The Surplus Store

We do many strange things, and occasionally pick up odd artifacts which unfortunately we need to get rid of due to space limitations. If you're interested in any of this, just send us a note.

Alas, it is time to clear out inventory to make room for future projects. Following is a selection of items we are offering for sale.

Great for homebuilders or museums, collectors, researchers. But NOTHING offered here is airworthy.

Prices listed are suggestions. If interested, send a note and we'll haggle. Deeper discounts on the more you purchase. No eBay BS.

We will ship overseas, but keep in mind shipping costs can be exhorbitant these days. Surface shipping does not really exist anymore for individuals doing small packages, so everything goes air.

To proceed: Select items you're interested in, enter your email address at the bottom along with any questions, and click the Inquire button. We'll get back to you within two business days.

If you want to see a close-up of any panel, just click on its picture.

All referenced trademarks are the property of their respective owners.

 

Boeing 727 FE Pneumatics Panel. $75 This panel is used to control pneumatic sources and failure states.

 

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Boeing 727 FE Fuel Center Tank Panel. $75 This panel has some wear and tear/grime near the middle, where the many operators no doubt positioned their fingers or hands as they manipulated switches. This grime will not come off.

This is a wing tank panel, controlling fuel shutoff, pumps, and access to the crossfeed manifold.
This is a wing tank panel. Quite a bit grimier than the others.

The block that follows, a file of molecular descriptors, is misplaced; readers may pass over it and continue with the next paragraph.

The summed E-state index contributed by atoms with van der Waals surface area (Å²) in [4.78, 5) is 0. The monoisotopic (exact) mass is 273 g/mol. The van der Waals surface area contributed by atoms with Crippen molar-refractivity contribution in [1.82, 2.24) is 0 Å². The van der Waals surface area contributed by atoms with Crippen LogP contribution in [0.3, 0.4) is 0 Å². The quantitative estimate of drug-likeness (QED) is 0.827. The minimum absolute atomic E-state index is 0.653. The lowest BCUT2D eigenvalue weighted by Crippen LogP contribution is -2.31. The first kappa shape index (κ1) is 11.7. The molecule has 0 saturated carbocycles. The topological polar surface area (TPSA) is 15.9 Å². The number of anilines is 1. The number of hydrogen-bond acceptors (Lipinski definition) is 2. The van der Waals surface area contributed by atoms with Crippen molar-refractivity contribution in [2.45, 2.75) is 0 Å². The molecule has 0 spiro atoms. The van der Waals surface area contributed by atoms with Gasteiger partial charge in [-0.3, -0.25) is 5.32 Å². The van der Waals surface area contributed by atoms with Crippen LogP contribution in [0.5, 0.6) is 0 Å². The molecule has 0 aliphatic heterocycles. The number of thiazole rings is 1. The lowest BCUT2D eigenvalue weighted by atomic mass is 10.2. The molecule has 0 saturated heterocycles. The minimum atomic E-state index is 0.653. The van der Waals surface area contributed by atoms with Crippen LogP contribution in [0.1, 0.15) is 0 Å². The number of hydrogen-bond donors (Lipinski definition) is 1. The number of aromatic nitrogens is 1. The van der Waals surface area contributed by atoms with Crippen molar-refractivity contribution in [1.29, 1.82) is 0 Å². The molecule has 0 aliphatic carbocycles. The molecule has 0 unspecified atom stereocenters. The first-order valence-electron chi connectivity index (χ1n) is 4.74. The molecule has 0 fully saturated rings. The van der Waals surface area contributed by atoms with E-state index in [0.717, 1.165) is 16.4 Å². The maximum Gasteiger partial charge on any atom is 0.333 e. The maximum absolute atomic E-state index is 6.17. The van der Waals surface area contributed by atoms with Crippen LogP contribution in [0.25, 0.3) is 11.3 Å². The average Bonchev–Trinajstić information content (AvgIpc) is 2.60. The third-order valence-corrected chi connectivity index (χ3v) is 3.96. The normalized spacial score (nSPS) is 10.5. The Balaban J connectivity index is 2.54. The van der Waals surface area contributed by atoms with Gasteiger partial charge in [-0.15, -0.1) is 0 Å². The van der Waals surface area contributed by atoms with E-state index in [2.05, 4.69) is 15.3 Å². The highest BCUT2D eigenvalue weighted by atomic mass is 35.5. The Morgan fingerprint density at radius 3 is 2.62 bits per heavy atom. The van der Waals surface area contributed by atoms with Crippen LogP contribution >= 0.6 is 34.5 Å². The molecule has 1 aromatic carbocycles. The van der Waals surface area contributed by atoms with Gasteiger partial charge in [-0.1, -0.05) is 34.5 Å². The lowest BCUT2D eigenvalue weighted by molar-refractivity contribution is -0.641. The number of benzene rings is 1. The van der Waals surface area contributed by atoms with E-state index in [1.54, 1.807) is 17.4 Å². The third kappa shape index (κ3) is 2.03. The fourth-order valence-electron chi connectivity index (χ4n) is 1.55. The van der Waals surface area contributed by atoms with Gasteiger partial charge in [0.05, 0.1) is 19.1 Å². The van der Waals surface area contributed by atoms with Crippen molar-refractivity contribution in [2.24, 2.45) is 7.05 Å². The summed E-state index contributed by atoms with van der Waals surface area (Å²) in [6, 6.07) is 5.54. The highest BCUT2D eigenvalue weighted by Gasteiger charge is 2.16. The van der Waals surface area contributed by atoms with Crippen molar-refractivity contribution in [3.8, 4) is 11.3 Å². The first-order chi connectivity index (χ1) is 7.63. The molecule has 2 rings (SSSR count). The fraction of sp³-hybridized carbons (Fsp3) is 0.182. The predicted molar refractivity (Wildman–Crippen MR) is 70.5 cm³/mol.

One of three installed on the airplane (only one available here), this is used to connect and synchronize the generators.
Boeing 727 FE Generator Control, Instance 1. $60 The 727 was probably the last airplane where customers could make significant and meaningful changes to the "user interface" in the cockpit. Here's the first example of an FE generator control panel. Note the grime marks, which won't come out.
Boeing 727 FE Generator Control, Instance 2. $75 Identical to Instance 1, except much cleaner.
This panel is interesting in that there are two galley power switches.
This panel is in fair condition, and is probably as clean as it'll get. It's seen some use.

 

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This panel controls the routing of pneumatic air to the engine cowlings and wings for anti-ice. There were several variations of this panel in real life Excellent condition.
This is used to indicate the position of the leading edge flaps and slats. Note that it has a unique black face. At first we thought it came from a DC-9. Who knows, maybe it did. We know nothing about DC-9s.

This probably comes from the corner of a circuit breaker panel.
We don't know where it came from or who manufactured it, but it appears to be an early 70s simulator station. Each lighting element has two light bulbs to indicate the select state. It's a primitive assortment of equipment, and probably a gold mine for anyone working on a homebuilt project that wants to simulate failures and needs a good way of signaling discretes. Due to its uniqueness, this is only being sold as a set.

We are temporarily disabling this form since some asshole is trying an injection attack on the server.


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